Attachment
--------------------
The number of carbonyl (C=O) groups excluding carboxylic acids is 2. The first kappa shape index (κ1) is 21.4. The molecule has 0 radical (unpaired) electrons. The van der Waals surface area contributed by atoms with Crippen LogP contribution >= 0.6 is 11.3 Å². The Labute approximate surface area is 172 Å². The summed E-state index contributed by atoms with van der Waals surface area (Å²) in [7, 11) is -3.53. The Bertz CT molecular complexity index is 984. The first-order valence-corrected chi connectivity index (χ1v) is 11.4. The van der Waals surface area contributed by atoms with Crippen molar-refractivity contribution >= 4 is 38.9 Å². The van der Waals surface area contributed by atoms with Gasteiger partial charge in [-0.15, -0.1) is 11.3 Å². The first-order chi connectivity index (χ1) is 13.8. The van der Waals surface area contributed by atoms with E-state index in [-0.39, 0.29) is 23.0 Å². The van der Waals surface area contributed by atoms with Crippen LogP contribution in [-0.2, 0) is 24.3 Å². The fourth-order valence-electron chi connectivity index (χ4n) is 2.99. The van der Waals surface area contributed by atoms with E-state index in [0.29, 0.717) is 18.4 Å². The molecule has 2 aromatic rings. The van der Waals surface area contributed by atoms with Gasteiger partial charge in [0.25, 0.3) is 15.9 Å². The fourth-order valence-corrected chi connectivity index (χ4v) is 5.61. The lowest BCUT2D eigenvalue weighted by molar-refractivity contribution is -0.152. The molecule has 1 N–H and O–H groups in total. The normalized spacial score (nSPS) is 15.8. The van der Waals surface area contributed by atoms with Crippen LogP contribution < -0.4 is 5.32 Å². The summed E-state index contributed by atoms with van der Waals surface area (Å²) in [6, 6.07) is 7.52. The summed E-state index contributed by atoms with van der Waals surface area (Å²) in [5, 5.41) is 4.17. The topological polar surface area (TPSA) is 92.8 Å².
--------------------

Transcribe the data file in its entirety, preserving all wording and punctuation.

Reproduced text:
The number of carbonyl (C=O) groups excluding carboxylic acids is 2. The first kappa shape index (κ1) is 21.4. The molecule has 0 radical (unpaired) electrons. The van der Waals surface area contributed by atoms with Crippen LogP contribution >= 0.6 is 11.3 Å². The Labute approximate surface area is 172 Å². The summed E-state index contributed by atoms with van der Waals surface area (Å²) in [7, 11) is -3.53. The Bertz CT molecular complexity index is 984. The first-order valence-corrected chi connectivity index (χ1v) is 11.4. The van der Waals surface area contributed by atoms with Crippen molar-refractivity contribution >= 4 is 38.9 Å². The van der Waals surface area contributed by atoms with Gasteiger partial charge in [-0.15, -0.1) is 11.3 Å². The first-order chi connectivity index (χ1) is 13.8. The van der Waals surface area contributed by atoms with E-state index in [-0.39, 0.29) is 23.0 Å². The van der Waals surface area contributed by atoms with Crippen LogP contribution in [-0.2, 0) is 24.3 Å². The fourth-order valence-electron chi connectivity index (χ4n) is 2.99. The van der Waals surface area contributed by atoms with E-state index in [0.29, 0.717) is 18.4 Å². The molecule has 2 aromatic rings. The van der Waals surface area contributed by atoms with Gasteiger partial charge in [0.25, 0.3) is 15.9 Å². The fourth-order valence-corrected chi connectivity index (χ4v) is 5.61. The lowest BCUT2D eigenvalue weighted by molar-refractivity contribution is -0.152. The molecule has 1 N–H and O–H groups in total. The normalized spacial score (nSPS) is 15.8. The van der Waals surface area contributed by atoms with Crippen LogP contribution < -0.4 is 5.32 Å². The summed E-state index contributed by atoms with van der Waals surface area (Å²) in [6, 6.07) is 7.52. The summed E-state index contributed by atoms with van der Waals surface area (Å²) in [5, 5.41) is 4.17. The topological polar surface area (TPSA) is 92.8 Å².